Regardless of having a similar antihypertensive effect, different antihypertensive drug classes have a
different effect on albuminuria.Patients with albuminuria will usually need more than one drug to achieve blood
pressure control, particularly if the aim is also to reduce albuminuria.Albuminuria is independently associated
with cardiovascular and renal risk regardless of diabetes status. The recent ESC/ESH guidelines listed microalbuminuria
among the hypertension-mediated organ damages. Albumin-to-creatinine ratio was suggested to be
included in the routine workup for evaluation of every hypertensive patient and changes in albuminuria were
considered to have moderate prognostic value.
Because of its specific effects on renal hemodynamic and glomerular structure, the ACEIs and ARBs should be
prescribed in maximum tolerated doses. The MRAs can be considered in uncontrolled hypertensive patients. The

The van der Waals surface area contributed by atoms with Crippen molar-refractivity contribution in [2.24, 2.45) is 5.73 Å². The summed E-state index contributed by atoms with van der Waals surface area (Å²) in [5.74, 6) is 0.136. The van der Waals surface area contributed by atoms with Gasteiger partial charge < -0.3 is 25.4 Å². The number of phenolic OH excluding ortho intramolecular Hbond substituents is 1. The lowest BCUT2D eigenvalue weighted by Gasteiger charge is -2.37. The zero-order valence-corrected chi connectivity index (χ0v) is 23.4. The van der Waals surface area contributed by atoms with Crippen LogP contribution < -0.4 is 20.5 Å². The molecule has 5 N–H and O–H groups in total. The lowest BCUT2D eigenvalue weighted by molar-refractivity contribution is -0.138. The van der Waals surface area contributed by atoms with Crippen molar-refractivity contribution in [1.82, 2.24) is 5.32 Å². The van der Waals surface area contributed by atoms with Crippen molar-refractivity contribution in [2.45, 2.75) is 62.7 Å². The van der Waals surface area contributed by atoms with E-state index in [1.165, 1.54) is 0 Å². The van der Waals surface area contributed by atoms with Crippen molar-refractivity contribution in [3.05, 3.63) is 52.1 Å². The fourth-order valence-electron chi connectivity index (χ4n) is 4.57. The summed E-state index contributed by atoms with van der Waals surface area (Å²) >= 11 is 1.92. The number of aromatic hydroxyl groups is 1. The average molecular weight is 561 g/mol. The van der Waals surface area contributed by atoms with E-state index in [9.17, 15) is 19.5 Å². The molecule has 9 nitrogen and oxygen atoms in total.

CCBs can be used in addition to the RAAS blockade. Data on antialbuminuric effect of the new CCBs generation
(T-type and N-type channel blockers) is promising and they might be preferential CCBs when available. In the
case of resistant hypertension, thiazide or thiazide-like diuretic has to be added into the combination with RAAS
blockers and other antihypertensive drugs. Low-salt intake has to be recommended for all hypertensive patients,
particularly those with albuminuria.
A multifactorial and early antialbuminuric approach should be started early even when albuminuria values are
below the cut-off value for microalbuminuria.
Keywords: Arterial hypertension, Microalbuminuria, Proteinuria, Cardiovascular disease, Target organ damage, RAAS-inhibition, Angiotensin converting enzyme inhibitors, Calcium channel blockers, Angiotensin ii receptor blockers, Mineralocorticoid receptor antagonist, thiazide-like diuretic
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